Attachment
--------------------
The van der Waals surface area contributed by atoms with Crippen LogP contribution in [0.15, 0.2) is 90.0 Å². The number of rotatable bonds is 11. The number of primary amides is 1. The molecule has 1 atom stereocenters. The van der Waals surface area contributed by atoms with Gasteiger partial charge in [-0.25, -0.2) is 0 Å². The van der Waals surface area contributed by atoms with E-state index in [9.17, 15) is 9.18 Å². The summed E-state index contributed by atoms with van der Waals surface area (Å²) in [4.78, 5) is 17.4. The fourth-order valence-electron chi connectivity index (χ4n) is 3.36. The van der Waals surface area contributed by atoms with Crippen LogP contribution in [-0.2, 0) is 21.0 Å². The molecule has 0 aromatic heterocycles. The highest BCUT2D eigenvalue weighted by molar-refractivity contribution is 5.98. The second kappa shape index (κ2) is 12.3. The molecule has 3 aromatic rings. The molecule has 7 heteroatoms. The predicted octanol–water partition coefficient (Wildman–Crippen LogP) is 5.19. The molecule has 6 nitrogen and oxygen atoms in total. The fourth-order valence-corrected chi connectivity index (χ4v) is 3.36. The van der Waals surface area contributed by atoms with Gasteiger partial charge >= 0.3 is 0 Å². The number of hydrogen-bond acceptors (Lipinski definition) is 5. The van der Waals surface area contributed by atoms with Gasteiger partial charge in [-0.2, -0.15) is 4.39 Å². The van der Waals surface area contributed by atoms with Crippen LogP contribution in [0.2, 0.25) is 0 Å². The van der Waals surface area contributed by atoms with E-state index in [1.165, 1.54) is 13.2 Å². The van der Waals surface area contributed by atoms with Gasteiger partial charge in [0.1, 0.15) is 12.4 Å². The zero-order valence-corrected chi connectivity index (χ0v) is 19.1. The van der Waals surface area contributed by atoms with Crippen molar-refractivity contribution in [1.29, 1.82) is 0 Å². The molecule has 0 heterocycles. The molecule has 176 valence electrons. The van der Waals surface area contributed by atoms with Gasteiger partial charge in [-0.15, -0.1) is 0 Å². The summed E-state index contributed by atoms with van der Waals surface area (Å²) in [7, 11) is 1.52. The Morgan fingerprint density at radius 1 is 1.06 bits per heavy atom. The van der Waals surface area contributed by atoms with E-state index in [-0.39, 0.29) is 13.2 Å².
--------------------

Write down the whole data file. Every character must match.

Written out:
The van der Waals surface area contributed by atoms with Crippen LogP contribution in [0.15, 0.2) is 90.0 Å². The number of rotatable bonds is 11. The number of primary amides is 1. The molecule has 1 atom stereocenters. The van der Waals surface area contributed by atoms with Gasteiger partial charge in [-0.25, -0.2) is 0 Å². The van der Waals surface area contributed by atoms with E-state index in [9.17, 15) is 9.18 Å². The summed E-state index contributed by atoms with van der Waals surface area (Å²) in [4.78, 5) is 17.4. The fourth-order valence-electron chi connectivity index (χ4n) is 3.36. The van der Waals surface area contributed by atoms with Crippen LogP contribution in [-0.2, 0) is 21.0 Å². The molecule has 0 aromatic heterocycles. The highest BCUT2D eigenvalue weighted by molar-refractivity contribution is 5.98. The second kappa shape index (κ2) is 12.3. The molecule has 3 aromatic rings. The molecule has 7 heteroatoms. The predicted octanol–water partition coefficient (Wildman–Crippen LogP) is 5.19. The molecule has 6 nitrogen and oxygen atoms in total. The fourth-order valence-corrected chi connectivity index (χ4v) is 3.36. The van der Waals surface area contributed by atoms with Gasteiger partial charge >= 0.3 is 0 Å². The number of hydrogen-bond acceptors (Lipinski definition) is 5. The van der Waals surface area contributed by atoms with Gasteiger partial charge in [-0.2, -0.15) is 4.39 Å². The van der Waals surface area contributed by atoms with Crippen LogP contribution in [0.2, 0.25) is 0 Å². The van der Waals surface area contributed by atoms with E-state index in [1.165, 1.54) is 13.2 Å². The van der Waals surface area contributed by atoms with Gasteiger partial charge in [0.1, 0.15) is 12.4 Å². The zero-order valence-corrected chi connectivity index (χ0v) is 19.1. The van der Waals surface area contributed by atoms with Crippen molar-refractivity contribution in [1.29, 1.82) is 0 Å². The molecule has 0 heterocycles. The molecule has 176 valence electrons. The van der Waals surface area contributed by atoms with Gasteiger partial charge in [-0.15, -0.1) is 0 Å². The summed E-state index contributed by atoms with van der Waals surface area (Å²) in [7, 11) is 1.52. The Morgan fingerprint density at radius 1 is 1.06 bits per heavy atom. The van der Waals surface area contributed by atoms with E-state index in [-0.39, 0.29) is 13.2 Å².